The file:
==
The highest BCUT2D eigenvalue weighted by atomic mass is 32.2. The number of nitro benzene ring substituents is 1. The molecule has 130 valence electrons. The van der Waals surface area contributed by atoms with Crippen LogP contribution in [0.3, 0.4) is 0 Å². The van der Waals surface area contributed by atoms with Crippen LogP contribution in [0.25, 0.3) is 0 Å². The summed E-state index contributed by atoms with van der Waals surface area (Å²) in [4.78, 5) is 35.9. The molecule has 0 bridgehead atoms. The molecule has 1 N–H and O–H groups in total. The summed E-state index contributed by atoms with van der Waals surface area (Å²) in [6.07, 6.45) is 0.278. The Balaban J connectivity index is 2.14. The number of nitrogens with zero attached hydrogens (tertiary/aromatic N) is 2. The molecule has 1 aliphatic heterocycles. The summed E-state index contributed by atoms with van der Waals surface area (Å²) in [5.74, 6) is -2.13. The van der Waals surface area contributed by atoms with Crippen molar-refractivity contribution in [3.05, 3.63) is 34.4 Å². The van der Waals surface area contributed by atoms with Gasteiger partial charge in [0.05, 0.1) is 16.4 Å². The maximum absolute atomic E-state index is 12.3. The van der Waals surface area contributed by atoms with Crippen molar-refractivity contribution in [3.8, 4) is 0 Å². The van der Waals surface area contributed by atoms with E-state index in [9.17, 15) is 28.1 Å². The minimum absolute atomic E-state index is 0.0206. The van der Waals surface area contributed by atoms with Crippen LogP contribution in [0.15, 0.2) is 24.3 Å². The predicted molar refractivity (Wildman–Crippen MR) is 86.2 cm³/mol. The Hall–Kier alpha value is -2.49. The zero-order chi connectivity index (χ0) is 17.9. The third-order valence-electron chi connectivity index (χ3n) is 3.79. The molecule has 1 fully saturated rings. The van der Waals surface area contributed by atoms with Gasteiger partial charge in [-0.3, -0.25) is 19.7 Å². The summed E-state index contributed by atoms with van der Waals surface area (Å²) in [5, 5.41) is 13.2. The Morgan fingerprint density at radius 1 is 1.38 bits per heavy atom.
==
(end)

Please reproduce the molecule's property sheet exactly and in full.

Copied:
The highest BCUT2D eigenvalue weighted by atomic mass is 32.2. The number of nitro benzene ring substituents is 1. The molecule has 130 valence electrons. The van der Waals surface area contributed by atoms with Crippen LogP contribution in [0.3, 0.4) is 0 Å². The van der Waals surface area contributed by atoms with Crippen LogP contribution in [0.25, 0.3) is 0 Å². The summed E-state index contributed by atoms with van der Waals surface area (Å²) in [4.78, 5) is 35.9. The molecule has 0 bridgehead atoms. The molecule has 1 N–H and O–H groups in total. The summed E-state index contributed by atoms with van der Waals surface area (Å²) in [6.07, 6.45) is 0.278. The Balaban J connectivity index is 2.14. The number of nitrogens with zero attached hydrogens (tertiary/aromatic N) is 2. The molecule has 1 aliphatic heterocycles. The summed E-state index contributed by atoms with van der Waals surface area (Å²) in [5.74, 6) is -2.13. The van der Waals surface area contributed by atoms with Crippen molar-refractivity contribution in [3.05, 3.63) is 34.4 Å². The van der Waals surface area contributed by atoms with Gasteiger partial charge in [0.05, 0.1) is 16.4 Å². The maximum absolute atomic E-state index is 12.3. The van der Waals surface area contributed by atoms with Crippen molar-refractivity contribution in [3.8, 4) is 0 Å². The van der Waals surface area contributed by atoms with E-state index in [9.17, 15) is 28.1 Å². The minimum absolute atomic E-state index is 0.0206. The van der Waals surface area contributed by atoms with Crippen LogP contribution in [0.15, 0.2) is 24.3 Å². The predicted molar refractivity (Wildman–Crippen MR) is 86.2 cm³/mol. The Hall–Kier alpha value is -2.49. The zero-order chi connectivity index (χ0) is 17.9. The third-order valence-electron chi connectivity index (χ3n) is 3.79. The molecule has 1 fully saturated rings. The van der Waals surface area contributed by atoms with Gasteiger partial charge in [-0.3, -0.25) is 19.7 Å². The summed E-state index contributed by atoms with van der Waals surface area (Å²) in [5, 5.41) is 13.2. The Morgan fingerprint density at radius 1 is 1.38 bits per heavy atom.